B2B buying has changed, and this changes the type of work that B2B product marketers should be doing.
Trade between companies in anything from a corporate order of photocopiers to a consulting engagement for a struggling business unit has changed dramatically in the past decade.
Employees must collaborate and cooperate more than they ever have to get their jobs done, and almost any B2B purchase now requires integrating with a company’s technology and IT systems. This means that a lot of purchases that once required a single “yes” from a senior decision maker who paid for it out of his or her own budget, now need to be discussed by a whole array of people.
This often includes someone from IT to ensure the product integrates with existing systems, someone from an information security or data privacy team to make sure there’s no reputation-destroying data leaks, two or three senior managers with responsibility for whatever it is the B2B purchase will help with (you can imagine a product manager, a country manager, and a marketing manager all being involved for example), maybe someone from HR if employees need to be trained on the product, and so on.
The average number of decision-makers now involved in making a purchase decision for a B2B product or service is 5.4, and that number is growing.
As this post explains, these consensus purchase dynamics stall deals, often before they even get to a stage where customers engage with any marketing collateral, much less a sales rep. Worse, the growing number and diversity of stakeholders involved in purchases means they are less and less likely to find consensus early enough in the purchase process to give suppliers the chance to get a pitch in (research shows that the optimal point for suppliers to influence a purchase decision is 37% of the way through the process).
There is a lot that marketing and sales teams can do to respond to these problems; the rest of this post looks at what product marketers can and should be doing, and future posts will look at other marketing roles (see this marketing role guide for more).
What Product Marketers Should Stop Doing
A common refrain from sales teams when their conversion rates – of contact with a buyer into actual sales – are not where they should be is, “Our value proposition isn’t clear enough. It just isn’t resonating in the marketplace. We need to make our value proposition more crisp.”
And in response, product marketers feverishly set about making the value proposition simpler and – “crisper” – than it already was. It might sound like the right thing to do but, based on thousands of data points and years of CEB research, product marketers actually spend too much time on their value propositions.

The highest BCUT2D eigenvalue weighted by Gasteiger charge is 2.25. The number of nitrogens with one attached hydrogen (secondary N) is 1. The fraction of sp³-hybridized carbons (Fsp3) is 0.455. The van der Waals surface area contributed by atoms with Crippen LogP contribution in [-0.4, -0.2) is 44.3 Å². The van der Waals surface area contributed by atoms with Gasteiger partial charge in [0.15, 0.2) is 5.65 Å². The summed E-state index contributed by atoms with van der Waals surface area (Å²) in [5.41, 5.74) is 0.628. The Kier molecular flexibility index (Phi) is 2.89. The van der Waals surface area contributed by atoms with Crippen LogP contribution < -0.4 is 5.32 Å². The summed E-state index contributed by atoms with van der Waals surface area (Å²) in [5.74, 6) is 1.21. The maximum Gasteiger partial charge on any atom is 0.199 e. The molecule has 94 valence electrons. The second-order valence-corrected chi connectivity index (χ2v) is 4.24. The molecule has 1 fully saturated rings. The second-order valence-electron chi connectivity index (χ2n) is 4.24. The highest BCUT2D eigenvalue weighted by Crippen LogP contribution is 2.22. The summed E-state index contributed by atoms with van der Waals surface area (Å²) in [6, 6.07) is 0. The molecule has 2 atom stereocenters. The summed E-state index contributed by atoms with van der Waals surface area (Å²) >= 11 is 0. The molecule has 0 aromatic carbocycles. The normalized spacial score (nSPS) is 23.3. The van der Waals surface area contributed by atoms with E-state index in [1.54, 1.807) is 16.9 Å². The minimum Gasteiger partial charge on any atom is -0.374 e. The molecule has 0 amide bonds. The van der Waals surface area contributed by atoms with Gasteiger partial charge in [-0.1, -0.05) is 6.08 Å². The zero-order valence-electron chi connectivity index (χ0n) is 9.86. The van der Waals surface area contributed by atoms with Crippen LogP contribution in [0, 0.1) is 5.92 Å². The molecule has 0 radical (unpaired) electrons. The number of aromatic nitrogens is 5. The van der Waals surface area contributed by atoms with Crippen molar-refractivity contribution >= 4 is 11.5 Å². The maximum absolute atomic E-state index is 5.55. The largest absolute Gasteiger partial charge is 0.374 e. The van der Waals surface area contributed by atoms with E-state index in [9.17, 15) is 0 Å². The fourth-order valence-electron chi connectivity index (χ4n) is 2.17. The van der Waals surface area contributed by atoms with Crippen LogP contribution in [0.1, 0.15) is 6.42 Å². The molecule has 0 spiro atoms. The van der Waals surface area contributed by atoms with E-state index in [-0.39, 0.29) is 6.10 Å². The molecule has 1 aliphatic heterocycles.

The data show that customers will unapologetically agree with a supplier that what’s being sold will improve performance of their company but that they just aren’t willing to pay for that performance. They’ll say, “We know. We get it. Your solution outperforms this other one because it has more uptime. But we don’t need all that incremental uptime. We just need X amount of uptime, and we’re only willing to pay Y for that.”
What Product Marketers Should Start Doing
The primary thing a product marketer should do is to cut the time spent sharpening value propositions by 50%, and instead shift that energy to developing “commercial insights.”
A commercial insight teaches the customer something new that changes the way they think about their own business, and leads uniquely back to the supplier. When crafted well, commercial insights help customers value — and so pay for — the incremental performance the supplier provides.
Product marketers — with their knowledge of the marketplace, product vantage point and relationships across the marketing and sales organization — are in the best position to orchestrate the creation of commercial insight. And it really is orchestration — it takes a mix of characters from the product team, Sales, Marketing and sometimes other parts of the firm. But if product marketers don’t take the lead here, no one else will. At least, not as effectively as a product marketer could.
Beyond this, product marketers need to rethink the way they gather information on customers and how they get an understanding of what customers are struggling with, and how they go about creating marketing collateral that will help guide potential purchasers through their increasingly difficult decision-making (there’s more in this post and in the Challenger Role Guide for Product Marketers).
Author: Patrick Spenner